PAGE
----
MANCHESTER, England—They've run naked across Westminster Bridge carrying a stuffed panda, staged a pillow fight at the world-famous Tate Gallery, and pretended to arrest a Shanghai curator for “international crimes against art.” Because of these and other antics, U.K.-based Chinese performance artists Cai Yuan and Xi Jianjun are being called “the bad boys of Chinese art.”
Their new show, "Happy and Glorious," runs through Nov. 21 at the Chinese Arts Center in the northern British city of Manchester. In an interview with RFA, Cai and Xi said their latest work continues their style of using visual humor to challenge traditional forms of authority and probe the paradox of being born in China and naturalized in Britain.
Cai says they chose the name "Happy and Glorious" because it illustrates their dual identities.
"It comes from the British national anthem. That’s where we got it from, when we decided to use it," he said. "On the Chinese side, it points to the happiness and glory you can see from the Mao era, in the Cultural Revolution propaganda posters of fat babies and goldfish.”
Cai and Xi have lived in Britain for more than 20 years, and they've put down roots.
“We also wanted to explore our impressions of 'Happiness and Glory' in that context," said Cai, "what those things really mean for us. Of course they have their surface meanings. But we wanted to explore their deeper meanings through our concrete work. "
In 1999, the pair, also known as "Mad for Real," caused a stir in the art world when they visited installation artist Tracy Emin’s work at the Tate Gallery in London. Titled “My Bed”—a messy bed covered in quilts, underwear, and other personal items—it commemorated the artist’s time in a state of depression.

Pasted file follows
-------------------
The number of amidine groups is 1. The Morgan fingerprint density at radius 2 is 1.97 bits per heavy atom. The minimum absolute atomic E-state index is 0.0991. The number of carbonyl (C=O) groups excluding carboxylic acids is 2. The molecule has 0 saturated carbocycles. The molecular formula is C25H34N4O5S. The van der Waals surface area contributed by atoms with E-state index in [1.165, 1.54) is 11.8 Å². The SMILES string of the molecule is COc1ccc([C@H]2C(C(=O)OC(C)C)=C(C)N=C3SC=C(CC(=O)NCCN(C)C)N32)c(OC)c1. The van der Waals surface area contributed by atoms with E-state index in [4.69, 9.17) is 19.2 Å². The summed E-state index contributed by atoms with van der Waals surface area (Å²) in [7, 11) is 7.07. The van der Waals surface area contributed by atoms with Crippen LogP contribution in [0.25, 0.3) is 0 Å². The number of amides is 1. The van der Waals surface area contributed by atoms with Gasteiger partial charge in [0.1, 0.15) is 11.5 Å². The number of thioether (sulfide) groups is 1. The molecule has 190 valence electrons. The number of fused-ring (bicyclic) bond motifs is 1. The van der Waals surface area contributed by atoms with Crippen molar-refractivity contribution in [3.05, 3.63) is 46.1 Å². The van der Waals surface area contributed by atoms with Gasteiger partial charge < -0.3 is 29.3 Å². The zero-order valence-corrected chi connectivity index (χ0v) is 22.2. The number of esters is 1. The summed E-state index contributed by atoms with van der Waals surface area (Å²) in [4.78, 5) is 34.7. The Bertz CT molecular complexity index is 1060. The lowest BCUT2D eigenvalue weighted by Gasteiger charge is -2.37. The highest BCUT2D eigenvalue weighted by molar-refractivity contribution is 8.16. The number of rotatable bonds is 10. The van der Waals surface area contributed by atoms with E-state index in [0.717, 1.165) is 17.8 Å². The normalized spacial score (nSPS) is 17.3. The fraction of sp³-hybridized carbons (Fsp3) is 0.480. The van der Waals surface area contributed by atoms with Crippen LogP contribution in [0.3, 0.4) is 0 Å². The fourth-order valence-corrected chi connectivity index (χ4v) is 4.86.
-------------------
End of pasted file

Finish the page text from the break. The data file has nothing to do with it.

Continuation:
Xi and Cai jumped on the bed and had a pillow fight, in a satire they called “Two Artists Jump on Tracy's Bed.” The artists were arrested and released without being charged. Emin had to remake her bed.
They use the incident in their new show in an exhibit of a giant coffin. Inside the coffin is a letter they received from the Gallery. Tate officials told Cai and Xi they are forbidden from ever setting foot on Tate property again.
"We have put [the letter] in a frame and cordoned it off inside the coffin. The interior of the coffin is decorated with chandelier [and] traditional English wallpaper. Visitors will walk through it and see the letter in an old-fashioned golden frame on the ceiling,” Cai said.
Cai explained that the inspiration for their iconoclasm comes from the political climate in which they grew up—the Chinese Cultural Revolution.
“All this stuff… really it was only at the time of the Red Guards that you could do things like this. There were no leaders, you could do whatever you wanted. It was lawless. Without structure,” Cai said.
Their activities have also included inviting British Prime Minister Tony Blair to run with them across Westminster Bridge. He didn't reply, so they substituted a stuffed panda. They urinated on another installation art work—which was, in fact, a urinal.
And in Shanghai they staged an “artists’ arrest” of curator Hou Hanru, accusing him of “international crimes against art.”
The centerpiece of their performance will be the artists’ rendition of the British national anthem, however. They plan to perform “God Save the Queen” stark naked, with the words to the Chinese national anthem written on their skin.
They will also swear loyalty to the Queen in a personalized version of the Citizenship Oath, which is sworn by those seeking British citizenship.
“We are half British, probably always will be. The other half is always questioning that. Half of our bodies belong to the Queen. But in our blood, the other part of us will always be Chinese,” Xi said.
“So we will write words from the Chinese national anthem on our bodies," Xi said, " 'arise, you who don’t want to be slaves, make a new Great Wall of our flesh and blood,' then we will swear our oaths to the Queen. Our bodies were Chinese but now they are changing.”